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We have to have "stats". There's not really any feasible way (or practical reason why) we would avoid it. But I propose the following:

  1. Inner workings of stats are "hidden" from the player. The player can see them, sure, and see when they increase. But how they increase should be a mix of a variety of different factors that takes effort to figure out how to manipulate it. For instance: we don't level up in life, and there's no reason to think that hacking 20 enemies to bits with a sword will make you better at magic--and it's impossible that hacking 20 enemies to bits with a sword will make your friend better at magic. And if I go to the gym in real life, eventually my strength will increase: but other factors (fatigue, effectiveness of workout, diet, companionship, timing) come into account, too, and I can't control all of them.
  2. Stat increases are based predominantly on the actual activities that you do, and not just bashing enemies. Why shouldn't walking around increase your endurance (albeit slowly)? Maybe that'll be some motivation to keep walking after you've gotten the "airship". Speed can increase if you practice running away: but you can't do it if you're carrying a lot of stuff--you'll be increasing your strength instead (i.e. Elder Scrolls, although not necessarily with so many skill options).
  3. Stats increase individually, not based on "levels". Levels may be necessary, but each stat (as well as element) is given it's own "level" (as in Quest 64, only without the lameness).
  4. Battle Skill Confidence: The more often a character makes contact with an attack (be it melee, missile, or magic), the more confidence he gains in that battle skill. If a character misses, he is still improving in that skill, but if he makes a hit, the rate of improvement becomes greater because the character gains some confidence in that skill. If a character misses after making a series of hits, his confidence will decrease; however, if a character suddenly makes a hit after making a series of misses, his confidence will increase. It may be possible for a character to gain too much confidence, becoming overconfident (status = "cocky"), and though that character may execute some devastating attacks, he will leave himself open to opposing attacks that he would normally evade or block; on the other hand, a character could become unconfident (status = "cautious") after losing too much confidence, and though that character may struggle to make a hit, he will block and evade more opposing attacks than usual.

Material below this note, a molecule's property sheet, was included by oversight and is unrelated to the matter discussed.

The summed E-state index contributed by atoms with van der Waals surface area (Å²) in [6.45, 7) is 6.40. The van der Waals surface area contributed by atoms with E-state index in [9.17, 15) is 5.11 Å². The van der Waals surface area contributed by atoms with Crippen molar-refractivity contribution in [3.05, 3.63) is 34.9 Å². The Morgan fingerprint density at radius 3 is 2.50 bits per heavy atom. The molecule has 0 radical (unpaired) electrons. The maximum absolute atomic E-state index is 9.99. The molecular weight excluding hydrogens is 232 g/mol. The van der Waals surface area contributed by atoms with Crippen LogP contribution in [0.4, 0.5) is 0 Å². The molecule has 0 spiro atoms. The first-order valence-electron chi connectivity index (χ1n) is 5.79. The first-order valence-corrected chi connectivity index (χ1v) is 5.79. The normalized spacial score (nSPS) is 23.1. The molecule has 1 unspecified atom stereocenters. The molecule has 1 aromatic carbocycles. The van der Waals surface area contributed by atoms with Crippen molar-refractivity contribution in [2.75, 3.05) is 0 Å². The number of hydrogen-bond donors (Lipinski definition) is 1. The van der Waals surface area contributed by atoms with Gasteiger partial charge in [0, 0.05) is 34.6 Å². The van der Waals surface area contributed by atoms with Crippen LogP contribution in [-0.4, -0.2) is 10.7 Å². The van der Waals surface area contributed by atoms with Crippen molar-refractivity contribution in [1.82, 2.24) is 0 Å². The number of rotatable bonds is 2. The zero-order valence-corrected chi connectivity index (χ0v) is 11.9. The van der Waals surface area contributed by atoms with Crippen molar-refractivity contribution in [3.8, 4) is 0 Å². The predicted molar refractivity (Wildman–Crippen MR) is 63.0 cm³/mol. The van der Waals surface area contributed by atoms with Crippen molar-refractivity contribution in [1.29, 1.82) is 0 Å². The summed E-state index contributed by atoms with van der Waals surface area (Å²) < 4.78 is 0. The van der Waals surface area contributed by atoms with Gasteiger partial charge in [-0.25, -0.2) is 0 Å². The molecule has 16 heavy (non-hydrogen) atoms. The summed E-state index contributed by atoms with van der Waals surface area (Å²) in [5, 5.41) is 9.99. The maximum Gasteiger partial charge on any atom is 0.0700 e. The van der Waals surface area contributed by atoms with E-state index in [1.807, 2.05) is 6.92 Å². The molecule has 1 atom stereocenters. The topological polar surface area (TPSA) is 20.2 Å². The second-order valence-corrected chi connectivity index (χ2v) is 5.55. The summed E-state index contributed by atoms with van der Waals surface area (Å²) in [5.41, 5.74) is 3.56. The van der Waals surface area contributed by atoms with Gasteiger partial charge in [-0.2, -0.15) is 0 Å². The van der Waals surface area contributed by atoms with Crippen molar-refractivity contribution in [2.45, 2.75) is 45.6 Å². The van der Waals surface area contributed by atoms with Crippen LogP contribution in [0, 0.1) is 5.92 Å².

All this to increase the reality of the game enough to make it interesting, dynamic, and mind-increasing.